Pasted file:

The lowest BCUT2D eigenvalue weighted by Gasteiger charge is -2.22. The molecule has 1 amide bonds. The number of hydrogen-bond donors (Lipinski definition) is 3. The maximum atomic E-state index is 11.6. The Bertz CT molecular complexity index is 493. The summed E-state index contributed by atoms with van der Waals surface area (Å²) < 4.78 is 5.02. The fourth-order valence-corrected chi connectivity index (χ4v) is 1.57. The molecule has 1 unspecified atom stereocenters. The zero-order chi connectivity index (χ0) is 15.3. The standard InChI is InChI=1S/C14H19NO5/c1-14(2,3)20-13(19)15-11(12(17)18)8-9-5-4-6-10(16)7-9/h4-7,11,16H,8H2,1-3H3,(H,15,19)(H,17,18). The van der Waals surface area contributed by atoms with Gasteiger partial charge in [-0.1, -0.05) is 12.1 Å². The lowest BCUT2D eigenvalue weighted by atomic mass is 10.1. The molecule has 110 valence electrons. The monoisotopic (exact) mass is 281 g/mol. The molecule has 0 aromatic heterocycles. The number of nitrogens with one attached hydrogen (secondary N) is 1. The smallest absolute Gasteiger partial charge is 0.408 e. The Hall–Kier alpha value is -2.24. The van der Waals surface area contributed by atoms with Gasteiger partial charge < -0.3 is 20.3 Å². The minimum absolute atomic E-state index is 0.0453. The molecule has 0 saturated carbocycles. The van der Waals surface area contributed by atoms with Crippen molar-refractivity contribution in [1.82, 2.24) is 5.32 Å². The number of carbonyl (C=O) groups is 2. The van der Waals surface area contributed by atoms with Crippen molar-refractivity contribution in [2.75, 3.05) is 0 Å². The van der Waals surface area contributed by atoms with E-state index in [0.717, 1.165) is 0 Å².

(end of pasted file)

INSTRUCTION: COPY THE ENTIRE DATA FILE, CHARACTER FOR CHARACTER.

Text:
The lowest BCUT2D eigenvalue weighted by Gasteiger charge is -2.22. The molecule has 1 amide bonds. The number of hydrogen-bond donors (Lipinski definition) is 3. The maximum atomic E-state index is 11.6. The Bertz CT molecular complexity index is 493. The summed E-state index contributed by atoms with van der Waals surface area (Å²) < 4.78 is 5.02. The fourth-order valence-corrected chi connectivity index (χ4v) is 1.57. The molecule has 1 unspecified atom stereocenters. The zero-order chi connectivity index (χ0) is 15.3. The standard InChI is InChI=1S/C14H19NO5/c1-14(2,3)20-13(19)15-11(12(17)18)8-9-5-4-6-10(16)7-9/h4-7,11,16H,8H2,1-3H3,(H,15,19)(H,17,18). The van der Waals surface area contributed by atoms with Gasteiger partial charge in [-0.1, -0.05) is 12.1 Å². The lowest BCUT2D eigenvalue weighted by atomic mass is 10.1. The molecule has 110 valence electrons. The monoisotopic (exact) mass is 281 g/mol. The molecule has 0 aromatic heterocycles. The number of nitrogens with one attached hydrogen (secondary N) is 1. The smallest absolute Gasteiger partial charge is 0.408 e. The Hall–Kier alpha value is -2.24. The van der Waals surface area contributed by atoms with Gasteiger partial charge < -0.3 is 20.3 Å². The minimum absolute atomic E-state index is 0.0453. The molecule has 0 saturated carbocycles. The van der Waals surface area contributed by atoms with Crippen molar-refractivity contribution in [1.82, 2.24) is 5.32 Å². The number of carbonyl (C=O) groups is 2. The van der Waals surface area contributed by atoms with Crippen molar-refractivity contribution in [2.75, 3.05) is 0 Å². The van der Waals surface area contributed by atoms with E-state index in [0.717, 1.165) is 0 Å².